From the New York Times
“Why We Like Sad Music”
The emotional experience of listening to music is an excellent way to separate thoughts from feelings and emotion from instinct because as a pure wave form music is principally apprehended and processed by the heart. Understanding how the heart works is vital to understanding how a dog’s mind works.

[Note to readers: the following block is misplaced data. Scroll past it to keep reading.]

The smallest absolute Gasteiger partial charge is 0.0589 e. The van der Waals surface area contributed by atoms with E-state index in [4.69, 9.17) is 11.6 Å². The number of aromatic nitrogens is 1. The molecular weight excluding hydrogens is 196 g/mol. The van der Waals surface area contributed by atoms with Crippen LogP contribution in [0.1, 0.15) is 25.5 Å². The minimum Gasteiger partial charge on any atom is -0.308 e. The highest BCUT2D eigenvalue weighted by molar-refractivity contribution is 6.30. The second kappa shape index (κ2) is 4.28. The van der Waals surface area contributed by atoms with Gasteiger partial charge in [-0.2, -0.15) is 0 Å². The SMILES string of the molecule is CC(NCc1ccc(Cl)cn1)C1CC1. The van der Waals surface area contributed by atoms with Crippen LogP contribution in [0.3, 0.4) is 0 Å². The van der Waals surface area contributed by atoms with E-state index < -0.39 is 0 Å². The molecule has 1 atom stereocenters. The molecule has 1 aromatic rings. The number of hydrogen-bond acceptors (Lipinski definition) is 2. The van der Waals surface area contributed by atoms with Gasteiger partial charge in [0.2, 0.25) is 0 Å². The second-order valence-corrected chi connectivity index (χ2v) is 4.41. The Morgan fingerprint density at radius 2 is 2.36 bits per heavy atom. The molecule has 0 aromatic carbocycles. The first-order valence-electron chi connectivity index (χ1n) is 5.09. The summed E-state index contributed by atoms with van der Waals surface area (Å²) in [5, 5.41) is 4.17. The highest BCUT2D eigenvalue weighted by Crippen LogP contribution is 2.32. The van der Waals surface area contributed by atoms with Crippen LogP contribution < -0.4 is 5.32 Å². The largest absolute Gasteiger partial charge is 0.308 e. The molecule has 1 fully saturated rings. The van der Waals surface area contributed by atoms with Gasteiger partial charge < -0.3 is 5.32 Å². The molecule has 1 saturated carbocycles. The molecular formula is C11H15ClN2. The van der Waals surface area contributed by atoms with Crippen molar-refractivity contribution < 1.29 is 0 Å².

The reason why we like sad music is because it triggers unresolved emotion, in particular the deeper layers of the emotional battery, and then music converts these pangs of fear (sensations of collapse) into a conductive flow of emotion and once converted into flow, the heart then can process the experience. So we like sad music because there is no such thing as a bad feeling. All feelings are predicated on a positive state of emotion, and resonating with something via a pure wave form is a state of yearning. Yearning is a state of flow. Flow is always good. While yearning can be linked very tightly to an instinctive, intellectual condition of grief, it is nonetheless not synonymous. We like sad music because unlike grief, it makes us feel good.